TABLE 2______________________________________Quantity of culture medium used in different vessels Total capacity Working volumeVessel (mL) (mL)______________________________________Pressure tube 27 1560-mL serum vial 73 40100-mL serum vial 125 50125-mL serum vial 165 60500-mL Wheaton bottle 700 3001-L Wheaton bottle 1,250 500______________________________________
For cultivation of pure cultures of methanogens, the medium was prepared in the same manner as above, but the head space of the serum vials of Wheaton bottles was exchanged with a mixture of hydrogen and carbon dioxide, 80:20.
Appropriate concentrations of Texas lignite (0.01% to 50%) were added prior to dispensing the culture medium into experimental vessels containing Texas lignite. All experiments were conducted in triplicate with the appropriate controls. Unless otherwise stated, two controls, one without nitrogen amendment, and another without Texas lignite but containing a nitrogen amendment, were a part of each experiment. All studies were conducted with -325 mesh (44μ) lignite (Texas or other) based upon the results of previous studies at ARCTECH.
The evaluation of bioconversion of lignites was based on the production of total biogas, concentration (mole %) of each of the gases (methane, carbon dioxide, nitrogen, and hydrogen sulfide) of interest, volatile fatty acids (VFA), chemical oxygen demand (COD) biomass growth, bacterial morphology, pH of the culture medium, and at the end of each experimental set, the proximate composition (ash, carbon, hydrogen, moisture, oxygen and sulfur content) of the residual Texas lignite. The data collected were analyzed to obtain kinetics for the production of methane, concentration of volatile fatty acids, soluble carbon, and biomass. These data were also used to calculate mass and electron balance according to Datta and Andrews.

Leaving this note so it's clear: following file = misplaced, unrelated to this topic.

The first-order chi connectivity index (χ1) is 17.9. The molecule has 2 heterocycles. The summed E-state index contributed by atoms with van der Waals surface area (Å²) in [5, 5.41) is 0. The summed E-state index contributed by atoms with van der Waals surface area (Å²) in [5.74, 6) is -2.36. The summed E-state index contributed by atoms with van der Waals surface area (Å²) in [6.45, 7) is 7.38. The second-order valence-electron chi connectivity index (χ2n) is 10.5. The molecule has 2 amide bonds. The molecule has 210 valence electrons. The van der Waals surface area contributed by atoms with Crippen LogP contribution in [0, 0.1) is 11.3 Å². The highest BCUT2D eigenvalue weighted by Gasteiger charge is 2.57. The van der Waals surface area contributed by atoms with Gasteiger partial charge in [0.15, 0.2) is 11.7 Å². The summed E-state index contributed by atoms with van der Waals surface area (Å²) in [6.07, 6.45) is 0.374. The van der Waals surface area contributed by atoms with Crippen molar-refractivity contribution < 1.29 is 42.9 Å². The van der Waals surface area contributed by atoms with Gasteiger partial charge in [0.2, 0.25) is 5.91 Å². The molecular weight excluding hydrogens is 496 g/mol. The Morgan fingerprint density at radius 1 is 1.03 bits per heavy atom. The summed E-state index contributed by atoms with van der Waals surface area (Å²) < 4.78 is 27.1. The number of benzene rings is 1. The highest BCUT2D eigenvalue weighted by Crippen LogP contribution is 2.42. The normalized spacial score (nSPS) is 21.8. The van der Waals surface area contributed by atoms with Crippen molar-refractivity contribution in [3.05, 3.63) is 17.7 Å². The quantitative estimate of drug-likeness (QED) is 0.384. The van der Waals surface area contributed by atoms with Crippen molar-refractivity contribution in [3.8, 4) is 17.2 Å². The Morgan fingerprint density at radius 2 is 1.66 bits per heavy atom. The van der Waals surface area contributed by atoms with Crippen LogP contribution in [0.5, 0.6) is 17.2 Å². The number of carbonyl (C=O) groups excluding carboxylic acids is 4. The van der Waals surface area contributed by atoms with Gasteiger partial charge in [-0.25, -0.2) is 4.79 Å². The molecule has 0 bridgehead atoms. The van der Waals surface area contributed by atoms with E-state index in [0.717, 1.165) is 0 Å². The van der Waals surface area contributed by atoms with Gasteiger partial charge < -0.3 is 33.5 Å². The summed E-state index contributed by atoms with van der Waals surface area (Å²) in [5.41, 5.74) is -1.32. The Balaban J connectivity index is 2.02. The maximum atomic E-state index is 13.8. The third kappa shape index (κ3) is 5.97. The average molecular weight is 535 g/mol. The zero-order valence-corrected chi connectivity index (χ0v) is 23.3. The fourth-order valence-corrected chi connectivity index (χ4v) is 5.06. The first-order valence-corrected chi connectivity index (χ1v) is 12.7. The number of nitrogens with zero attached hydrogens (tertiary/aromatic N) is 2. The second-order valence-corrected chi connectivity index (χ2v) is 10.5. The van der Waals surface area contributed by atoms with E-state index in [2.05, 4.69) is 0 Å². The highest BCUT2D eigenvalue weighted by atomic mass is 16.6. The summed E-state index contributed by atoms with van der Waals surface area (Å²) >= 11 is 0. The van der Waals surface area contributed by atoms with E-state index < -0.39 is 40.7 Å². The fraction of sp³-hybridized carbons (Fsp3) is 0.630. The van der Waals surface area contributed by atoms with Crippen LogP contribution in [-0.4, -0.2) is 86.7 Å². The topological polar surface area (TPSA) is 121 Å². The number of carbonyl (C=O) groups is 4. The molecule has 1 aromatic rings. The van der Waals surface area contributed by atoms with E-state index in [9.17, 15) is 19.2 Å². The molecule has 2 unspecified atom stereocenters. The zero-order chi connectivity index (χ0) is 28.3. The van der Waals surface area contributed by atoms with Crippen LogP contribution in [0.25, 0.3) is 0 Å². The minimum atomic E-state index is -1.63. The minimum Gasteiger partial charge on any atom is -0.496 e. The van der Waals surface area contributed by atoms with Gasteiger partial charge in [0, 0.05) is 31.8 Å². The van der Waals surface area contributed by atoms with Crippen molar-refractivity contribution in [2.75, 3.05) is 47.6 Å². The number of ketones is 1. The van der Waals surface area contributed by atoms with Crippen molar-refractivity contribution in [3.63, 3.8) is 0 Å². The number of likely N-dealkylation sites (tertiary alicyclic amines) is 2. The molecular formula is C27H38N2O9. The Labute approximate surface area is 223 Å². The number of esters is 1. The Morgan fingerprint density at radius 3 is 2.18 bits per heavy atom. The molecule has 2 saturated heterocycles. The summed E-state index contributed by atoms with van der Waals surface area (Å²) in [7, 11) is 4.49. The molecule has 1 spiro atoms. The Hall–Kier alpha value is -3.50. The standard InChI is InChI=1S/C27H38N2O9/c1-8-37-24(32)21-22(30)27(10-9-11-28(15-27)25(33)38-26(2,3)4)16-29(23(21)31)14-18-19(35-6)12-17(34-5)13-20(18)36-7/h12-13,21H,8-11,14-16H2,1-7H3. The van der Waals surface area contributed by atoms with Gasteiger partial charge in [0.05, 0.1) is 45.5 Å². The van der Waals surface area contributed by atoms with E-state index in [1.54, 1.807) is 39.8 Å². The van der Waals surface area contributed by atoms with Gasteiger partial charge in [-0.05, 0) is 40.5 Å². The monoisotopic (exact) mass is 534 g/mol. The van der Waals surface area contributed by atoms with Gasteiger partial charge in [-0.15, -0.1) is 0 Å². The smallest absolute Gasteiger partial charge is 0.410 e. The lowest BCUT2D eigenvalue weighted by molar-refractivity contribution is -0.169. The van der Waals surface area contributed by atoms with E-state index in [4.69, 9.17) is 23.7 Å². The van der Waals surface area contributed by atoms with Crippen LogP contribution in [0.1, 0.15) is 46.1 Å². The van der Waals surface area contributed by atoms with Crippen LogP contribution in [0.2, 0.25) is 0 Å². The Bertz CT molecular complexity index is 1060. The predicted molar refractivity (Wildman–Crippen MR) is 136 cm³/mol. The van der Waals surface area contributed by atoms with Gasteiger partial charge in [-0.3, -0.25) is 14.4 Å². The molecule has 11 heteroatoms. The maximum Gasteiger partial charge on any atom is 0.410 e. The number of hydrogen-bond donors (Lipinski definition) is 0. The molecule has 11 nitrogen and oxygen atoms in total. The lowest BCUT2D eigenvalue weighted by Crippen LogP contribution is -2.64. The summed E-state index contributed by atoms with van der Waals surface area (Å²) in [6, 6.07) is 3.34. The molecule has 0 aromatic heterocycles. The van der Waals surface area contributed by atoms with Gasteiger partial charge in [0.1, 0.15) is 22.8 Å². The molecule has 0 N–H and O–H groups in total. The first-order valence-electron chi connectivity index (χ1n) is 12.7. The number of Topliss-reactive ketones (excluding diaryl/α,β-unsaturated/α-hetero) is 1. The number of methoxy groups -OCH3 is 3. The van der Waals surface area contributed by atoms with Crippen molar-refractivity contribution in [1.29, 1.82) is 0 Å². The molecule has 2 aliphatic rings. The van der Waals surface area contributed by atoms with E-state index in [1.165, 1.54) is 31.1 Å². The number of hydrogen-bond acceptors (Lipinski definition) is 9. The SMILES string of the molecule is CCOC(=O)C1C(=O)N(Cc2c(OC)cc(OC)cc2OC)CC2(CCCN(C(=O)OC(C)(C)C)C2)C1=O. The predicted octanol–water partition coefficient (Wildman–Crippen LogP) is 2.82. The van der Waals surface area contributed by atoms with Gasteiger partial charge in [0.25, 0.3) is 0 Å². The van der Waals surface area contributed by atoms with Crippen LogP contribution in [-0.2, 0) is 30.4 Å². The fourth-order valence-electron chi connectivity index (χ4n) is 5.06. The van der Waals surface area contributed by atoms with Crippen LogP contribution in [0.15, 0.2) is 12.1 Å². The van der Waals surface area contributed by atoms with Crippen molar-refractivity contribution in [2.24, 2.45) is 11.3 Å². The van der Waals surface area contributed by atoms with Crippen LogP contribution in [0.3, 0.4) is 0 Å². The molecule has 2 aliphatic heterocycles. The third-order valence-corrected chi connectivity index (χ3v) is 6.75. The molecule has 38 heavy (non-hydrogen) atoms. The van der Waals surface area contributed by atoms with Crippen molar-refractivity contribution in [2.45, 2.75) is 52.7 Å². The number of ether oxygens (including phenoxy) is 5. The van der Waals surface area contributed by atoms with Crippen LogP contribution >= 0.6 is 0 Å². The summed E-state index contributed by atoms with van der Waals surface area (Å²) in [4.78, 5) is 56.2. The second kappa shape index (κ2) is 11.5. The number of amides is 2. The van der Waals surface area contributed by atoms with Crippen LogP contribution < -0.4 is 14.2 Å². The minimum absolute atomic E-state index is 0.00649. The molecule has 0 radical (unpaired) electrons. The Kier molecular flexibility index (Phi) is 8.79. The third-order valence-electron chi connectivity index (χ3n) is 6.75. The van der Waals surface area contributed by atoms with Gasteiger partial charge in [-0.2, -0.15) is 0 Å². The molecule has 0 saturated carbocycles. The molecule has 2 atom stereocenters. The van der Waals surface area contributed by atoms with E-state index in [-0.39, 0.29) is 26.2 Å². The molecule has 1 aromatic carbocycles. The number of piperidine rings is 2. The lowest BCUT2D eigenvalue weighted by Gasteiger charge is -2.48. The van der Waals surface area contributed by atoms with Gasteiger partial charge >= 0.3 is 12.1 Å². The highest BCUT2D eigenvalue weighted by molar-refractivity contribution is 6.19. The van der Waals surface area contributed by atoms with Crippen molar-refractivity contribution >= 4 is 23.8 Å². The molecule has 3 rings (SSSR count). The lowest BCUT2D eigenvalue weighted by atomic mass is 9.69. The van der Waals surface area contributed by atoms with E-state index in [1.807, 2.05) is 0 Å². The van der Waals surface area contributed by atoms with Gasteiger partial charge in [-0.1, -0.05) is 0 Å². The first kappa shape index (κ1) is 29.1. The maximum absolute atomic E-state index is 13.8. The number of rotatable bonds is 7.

All chemicals used were purchased from Sigma Chemical Co., VWR Scientific Co., or Fisher Scientific Co. The nitrogen amendments (e.g., agars or peptone) used for medium preparation and microbiological procedures were purchased from Difco Laboratories, Mich. Sheftone T™ was ordered from Sheffields Products Co., NY. Cargill products were purchased from Cargill Protein Products, IO. Detailed composition of the metal, mineral and vitamin solutions are listed in Table 1. Metal and mineral solutions were dispensed in 1 L Wheaton bottles and autoclaved. B-vitamin solutions were filtered, sterilized, and stored at 4° C.
The 2.5% sodium sulfide reducing solution was prepared in an exhaust hood by first boiling one liter of double distilled water in a two liter flask. After boiling, 100 mL of the water was removed and the remaining volume (900 mL) was bubbled with nitrogen. When the water was cool, 25 g of Na2 S.9H2 O was rapidly and quantitatively transferred to the 900 mL of water using the 100 mL that had previously been removed. When the Na2 S was completely dissolved, the final volume was adjusted to one liter, and 7-8 mL of concentrated hydrochloric acid was added to adjust the pH to 9. The sodium sulfide solution was dispensed in 80 mL aliquots in 125-mL serum vials, and nitrogen was bubbled through the vials for 5-8 minutes. The vials were then stoppered, crimp sealed and autoclaved at 121° C. for twenty minutes.
Several culture media were used for the maintenance of anaerobic cultures and bioconversion of low rank coals. Yeast extract+tryptic soy broth (YE/TSB) solution, other nitrogen amendments, chelators, vitamins or substrates other than coal, were always added as concentrated solutions under aseptic and anaerobic conditions. The medium was always prepared in such a manner that the medium components were not diluted by the additions. Mic cultures were grown in various media as described in Table 3. The Sheftone New Termite Medium (SNTM) and Sheftone New Termite Medium with citrate and methanol (SNTM-CM) are simply a variant of the NTM medium. Methanogens-Sludge Medium (MSM) was used for maintenance of the methanogens, and unless otherwise indicated, the MSM was autoclave sterilized at 121° C. at 15 psi. Anaerobic conditions of all media was ensured by adding 2.5% sodium sulfide (1 mL/20 mL medium) and 0.1% resauzurin. Detailed media composition is listed in Table 1.